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Dublin: 9 °C Wednesday 24 October, 2018
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'Children not claimed by parents will be kept in the institution until they reach school age'

Yesterday Paul Redmond gave an in depth historical look at St Patrick’s mother and baby home in Dublin. Here are some of the local government reports from the time.

Paul Redmond

YESTERDAY PAUL REDMOND gave an in depth historical look at St Patrick’s mother and baby home in Dublin.

Saint Patrick’s was by far the largest of the nine Mother and Baby homes in terms of the numbers who passed through and approximately 9,000 to 12,000 women and girls went through its doors.

It was also a massive ‘holding centre’ in it’s own right for unaccompanied babies and children. It was certified for 149 beds for unmarried mothers and 560 cots/beds for babies and children.

In part two of his investigation, Redmond give us excerpts from Local Government reports from the time, which give an insight into the operations of the mother and baby home over the years.

Local Government Report #2: 1925 to 1927

Pelletstown nurseries

Considerable improvements are being carried out by the commissioners at the Pelletstown Auxiliary Workhouse, which is used exclusively as a nursery. The average number of inmates is 400, consisting of about 120 mothers with children, the remainder being children without mothers. Though the accommodation in this building was extensive it was found to be entirely inadequate for the large number of cases which the Commissioners were obliged to send to it.

In the day nurseries especially space and light were totally insufficient. Two large nurseries with verandahs (sic) are being erected where delicate children can get all the sunshine available. A new laundry is also being provided as well as suitable baths and lavatories.

It is intended in future, if the children are not claimed by parents or relatives, to keep them in this institution until they reach school age, and then to board them out with suitable foster parents.

Local Government Report #5: 1929 to 1930

Unmarried Mothers: The average number of mothers in the institution at Pelletstown, under the control of the authorities of Dublin Union, was 100. During the year 80 girls left for situations, and the reports received regarding them were satisfactory. Twenty girls returned to relatives. The health of the institution was excellent during the year. The death rate fell considerably and was the lowest since the Commissioners took office…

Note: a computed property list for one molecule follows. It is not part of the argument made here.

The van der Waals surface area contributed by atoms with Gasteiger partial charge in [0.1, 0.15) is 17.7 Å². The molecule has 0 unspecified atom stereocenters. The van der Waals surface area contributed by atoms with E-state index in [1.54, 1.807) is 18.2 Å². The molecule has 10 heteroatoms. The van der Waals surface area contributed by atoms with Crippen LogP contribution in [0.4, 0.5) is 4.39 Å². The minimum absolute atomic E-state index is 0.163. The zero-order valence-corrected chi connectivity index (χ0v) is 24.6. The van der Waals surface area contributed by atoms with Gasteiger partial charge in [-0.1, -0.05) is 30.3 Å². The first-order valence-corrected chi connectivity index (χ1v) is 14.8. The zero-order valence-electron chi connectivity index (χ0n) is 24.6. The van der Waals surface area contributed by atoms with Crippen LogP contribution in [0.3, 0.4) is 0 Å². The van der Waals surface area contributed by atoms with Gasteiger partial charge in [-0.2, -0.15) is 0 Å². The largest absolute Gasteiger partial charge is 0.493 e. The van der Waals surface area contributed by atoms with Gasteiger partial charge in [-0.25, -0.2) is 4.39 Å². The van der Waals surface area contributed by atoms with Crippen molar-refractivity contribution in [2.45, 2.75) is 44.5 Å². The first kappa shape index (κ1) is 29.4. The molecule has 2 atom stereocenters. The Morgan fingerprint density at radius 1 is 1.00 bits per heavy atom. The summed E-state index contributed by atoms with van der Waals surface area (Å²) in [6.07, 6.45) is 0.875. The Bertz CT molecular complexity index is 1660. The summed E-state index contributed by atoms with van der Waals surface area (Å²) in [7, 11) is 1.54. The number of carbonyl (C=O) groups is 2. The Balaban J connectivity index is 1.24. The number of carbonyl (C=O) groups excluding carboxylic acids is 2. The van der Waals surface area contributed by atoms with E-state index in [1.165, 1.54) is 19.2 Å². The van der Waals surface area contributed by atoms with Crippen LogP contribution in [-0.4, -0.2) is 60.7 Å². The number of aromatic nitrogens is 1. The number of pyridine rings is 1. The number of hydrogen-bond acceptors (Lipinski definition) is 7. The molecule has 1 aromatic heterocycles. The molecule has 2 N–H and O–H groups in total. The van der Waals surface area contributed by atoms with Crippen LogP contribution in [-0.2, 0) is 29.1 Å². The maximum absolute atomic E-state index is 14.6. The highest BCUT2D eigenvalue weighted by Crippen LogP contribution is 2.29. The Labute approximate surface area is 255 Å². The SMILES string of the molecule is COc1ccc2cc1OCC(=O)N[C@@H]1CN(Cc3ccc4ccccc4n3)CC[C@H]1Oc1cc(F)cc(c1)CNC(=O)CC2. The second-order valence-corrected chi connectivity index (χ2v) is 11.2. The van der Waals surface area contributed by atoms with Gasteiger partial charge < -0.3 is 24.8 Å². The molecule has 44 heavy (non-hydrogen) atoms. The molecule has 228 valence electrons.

The fall in the death rate is attributed to the improved accommodation, better milk supply, and better nursing.

(Note to original: The total numbers given for the deaths in Pelletstown are 622 children out of 1,993 children over seven years. Please note that these figures cannot be used to give precise Infant Mortality Rates as they refer to the ‘number of children in institution’ as opposed to the number of live births. Nonetheless, the average rate is over 30% for the seven years spiking at 50% in 1925. Babies and children were dying at the rate of almost 2 per week over the seven years.)

Local Government Report #8: 1932 to 1933

During the year the Board proceeded with hospital improvements at the Dublin Workhouse and with the erection of a maternity hospital at Pelletstown Auxiliary. Payments amounting to a total of £8,410 were made from Sweepstake Funds during the year towards the former and £8,300 towards the latter, accommodation for 24 beds, and the plans were approved

Local Government Report #9: 1933 to 1934

Homes for Unmarried Mothers:  The institutions for this class which are provided and administered by poor law authorities are at Pelletstown, Co Dublin, under the control of the Dublin Board of Assistance.

The average number of mothers in Pelletstown during the year was 92. Of these, 58 were placed in employment and 33 returned to relatives.

Local Government Report #8: 1932 to 1933

During the year the Board proceeded with hospital improvements at the Dublin Workhouse and with the erection of a maternity hospital at Pelletstown Auxiliary.